garments suspended from the ceiling to depict those missing. The proximity
of Israeli artist Michael Rovner’s work to Boltanski’s
was well thought out. Her groups of minuscule (cell-size) people performing
synchronized movements are apt meditations on politically enforced
conformity and the eradication of human beings.
One evening of satellite shows included a visit to Ilya Kabakov’s
old studio, where his 1984 work, 16 Ropes was installed. An archive,
spatial database, and journal, it records memories. Composed of strings
holding objects in plastic with labels or vocal commentary, the work
morphs to accommodate new sites and memories. Kabakov is said to be
the father of Moscow Conceptualism—the subject for another satellite
show and one of the most interesting artistic trends in late Soviet
On the other hand, the “Russia 2” exhibition, paid for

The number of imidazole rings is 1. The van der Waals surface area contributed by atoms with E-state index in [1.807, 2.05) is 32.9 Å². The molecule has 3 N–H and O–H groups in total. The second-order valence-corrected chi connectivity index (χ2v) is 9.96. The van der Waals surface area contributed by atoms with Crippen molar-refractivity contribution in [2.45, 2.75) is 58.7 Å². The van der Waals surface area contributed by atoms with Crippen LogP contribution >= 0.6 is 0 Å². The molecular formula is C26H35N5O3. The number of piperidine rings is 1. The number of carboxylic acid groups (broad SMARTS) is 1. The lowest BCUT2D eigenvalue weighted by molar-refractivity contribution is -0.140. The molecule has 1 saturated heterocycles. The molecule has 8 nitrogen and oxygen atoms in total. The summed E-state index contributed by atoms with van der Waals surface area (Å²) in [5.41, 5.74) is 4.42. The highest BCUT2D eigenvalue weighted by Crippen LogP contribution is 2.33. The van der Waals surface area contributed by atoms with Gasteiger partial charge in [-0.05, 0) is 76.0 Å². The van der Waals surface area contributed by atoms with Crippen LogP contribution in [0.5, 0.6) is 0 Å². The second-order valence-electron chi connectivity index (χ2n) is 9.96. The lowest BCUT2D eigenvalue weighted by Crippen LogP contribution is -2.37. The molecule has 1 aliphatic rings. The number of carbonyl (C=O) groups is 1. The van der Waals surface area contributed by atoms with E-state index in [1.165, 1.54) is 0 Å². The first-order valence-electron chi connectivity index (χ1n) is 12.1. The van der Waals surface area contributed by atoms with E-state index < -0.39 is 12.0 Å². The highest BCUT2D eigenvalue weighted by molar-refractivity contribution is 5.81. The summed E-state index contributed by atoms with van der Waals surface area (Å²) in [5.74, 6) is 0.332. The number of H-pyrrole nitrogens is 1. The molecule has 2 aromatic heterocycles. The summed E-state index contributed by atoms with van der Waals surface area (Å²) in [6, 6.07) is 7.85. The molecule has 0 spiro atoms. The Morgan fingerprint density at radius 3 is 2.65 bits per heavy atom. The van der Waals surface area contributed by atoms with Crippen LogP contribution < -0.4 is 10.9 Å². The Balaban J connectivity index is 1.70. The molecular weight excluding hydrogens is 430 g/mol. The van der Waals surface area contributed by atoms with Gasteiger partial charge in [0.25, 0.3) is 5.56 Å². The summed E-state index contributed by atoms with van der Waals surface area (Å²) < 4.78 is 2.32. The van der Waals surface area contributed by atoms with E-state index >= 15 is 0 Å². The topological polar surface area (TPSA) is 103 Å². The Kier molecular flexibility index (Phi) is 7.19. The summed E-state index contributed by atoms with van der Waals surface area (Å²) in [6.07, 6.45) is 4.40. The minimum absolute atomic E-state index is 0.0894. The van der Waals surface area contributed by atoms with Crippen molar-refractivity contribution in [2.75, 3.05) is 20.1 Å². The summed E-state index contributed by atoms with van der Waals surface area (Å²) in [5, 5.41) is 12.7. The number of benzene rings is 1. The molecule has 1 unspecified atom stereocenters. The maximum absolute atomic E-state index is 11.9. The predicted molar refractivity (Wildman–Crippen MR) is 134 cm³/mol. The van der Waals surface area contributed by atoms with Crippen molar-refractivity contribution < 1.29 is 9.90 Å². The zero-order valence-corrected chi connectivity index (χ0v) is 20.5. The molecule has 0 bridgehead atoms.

by the established art dealer Marat Guelman, illustrated the new capitalist
Russia. Confusing art fair with biennial, Guelman featured only his
stable of artists. “Apartment Exhibitions,” in contrast,
was organized by the Radek Society, a group of friends who, from the ’60s
through the ’80s, met for readings and debates. Driving through
the blinding snow, we found Aleksei Kallima’s basement studio.
Here, in the dimly lit space filled with scruffy artist-types, videos
were viewed on small monitors. Alexei Beldakov’s video inspired
by the language of computer errors and viruses stood out. The contrast
of today’s technology and the unheated basement was that of old
ways and new media.
The show at the Moscow Museum of Modern Art, “Starz,” in
all its garishness, celebrated a few contemporary Russian art-stars—Vladislav